In 25 years of writing for a wildly varying assortment of for-profit and non-profit organizations, I’ve seen the same battle over perception playing out over and over again.
Nearly everywhere, I’ve encountered people who were convinced that if their story was told … well, as a story, with anecdotes or examples and in a conversational style, it would instantly lose credibility. Years apart, colleagues in two very different nonprofits expressed their deep-seated fear that an overhaul of their publication to a more magazine-like format would turn it into People. One mention of the word “magazine,” and all they could conjure up was a celebrity glossy. They were genuinely alarmed and not easily convinced.
These and other intelligent, highly educated colleagues over the years would hold tight to their academic or scientific or industry jargon, their way-down-in-the-weeds, eye-glazing detail and their “just-the-facts, ma’am” approach as credentials of a sort. One academic protested that his work didn’t need examples or more approachable language and explanations because there were only a few people in the world who followed his area of specialty, and they didn’t care about that sort of thing.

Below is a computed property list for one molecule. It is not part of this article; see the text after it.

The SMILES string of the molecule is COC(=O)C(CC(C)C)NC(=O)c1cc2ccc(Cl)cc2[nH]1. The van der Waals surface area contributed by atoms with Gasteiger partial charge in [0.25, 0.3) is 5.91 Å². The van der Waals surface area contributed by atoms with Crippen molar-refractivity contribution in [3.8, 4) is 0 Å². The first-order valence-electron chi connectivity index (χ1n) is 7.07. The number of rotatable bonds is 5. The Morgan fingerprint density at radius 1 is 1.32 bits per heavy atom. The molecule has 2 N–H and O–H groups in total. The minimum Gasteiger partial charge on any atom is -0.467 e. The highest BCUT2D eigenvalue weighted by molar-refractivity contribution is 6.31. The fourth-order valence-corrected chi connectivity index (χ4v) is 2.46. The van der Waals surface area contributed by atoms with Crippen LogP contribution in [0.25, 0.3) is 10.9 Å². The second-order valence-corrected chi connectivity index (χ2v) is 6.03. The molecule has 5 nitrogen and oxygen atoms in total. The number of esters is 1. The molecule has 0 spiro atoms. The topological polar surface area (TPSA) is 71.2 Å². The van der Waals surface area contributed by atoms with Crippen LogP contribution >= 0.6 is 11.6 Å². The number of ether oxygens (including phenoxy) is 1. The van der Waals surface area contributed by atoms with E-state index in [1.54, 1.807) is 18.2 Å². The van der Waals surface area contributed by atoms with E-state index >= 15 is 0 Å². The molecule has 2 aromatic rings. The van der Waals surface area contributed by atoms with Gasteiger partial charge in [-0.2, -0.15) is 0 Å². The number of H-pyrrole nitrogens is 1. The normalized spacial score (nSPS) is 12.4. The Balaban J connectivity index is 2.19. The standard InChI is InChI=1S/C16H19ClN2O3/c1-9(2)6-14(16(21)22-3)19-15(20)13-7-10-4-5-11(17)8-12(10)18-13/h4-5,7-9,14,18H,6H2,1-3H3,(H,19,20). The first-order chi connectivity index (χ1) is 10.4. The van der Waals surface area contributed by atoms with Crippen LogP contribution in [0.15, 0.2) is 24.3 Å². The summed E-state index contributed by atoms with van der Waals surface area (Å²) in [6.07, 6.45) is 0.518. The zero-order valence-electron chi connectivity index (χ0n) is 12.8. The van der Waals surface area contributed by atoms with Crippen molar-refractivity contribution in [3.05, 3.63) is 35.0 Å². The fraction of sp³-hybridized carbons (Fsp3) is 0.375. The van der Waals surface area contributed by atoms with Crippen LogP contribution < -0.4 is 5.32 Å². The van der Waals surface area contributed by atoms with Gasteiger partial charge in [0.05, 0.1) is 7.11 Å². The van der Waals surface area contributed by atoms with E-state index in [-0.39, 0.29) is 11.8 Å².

If there has been a common thread in my career, it has been this uphill battle to convince people that taking something complex and making it colorful and engaging is a good thing … that everyone, no matter how brilliant or credentialed, likes to be entertained when they read.
I’ve seen stellar short- and long-form writing (from ad campaigns to magazine articles) numbed-down after too many people in too many meetings gave in to this kind of insecurity – to the notion that it is more important to impress than it is to engage.
It’s always heartening to see businesses and nonprofits where the truly creative stuff makes it out into the world, unfiltered by “the committee” – where the creatives are allowed to live up to their job description. (After all, it does seem like a colossal waste of money to hire people with skills you have no intention of using.)
I watched a TED talk by Brene Brown a few weeks after writing this, and I was struck by the story she told at the beginning. An event planner was struggling with how to describe Brown in promoting an upcoming speaking engagement. She thought calling Brown a researcher would lead people to assume that her presentation would be boring, so she suggested calling her a “storyteller.” Brown recoiled at the description. “The academic, insecure part of me was like, ‘What?’” But she came around to the idea. “Maybe,” she thought, “stories are just data with a soul.” She told the woman to bill her as a researcher-storyteller – at which point the event planner laughed and told Brown there was no such thing. “…Stories are just data with a soul” is one of my favorite quotations now.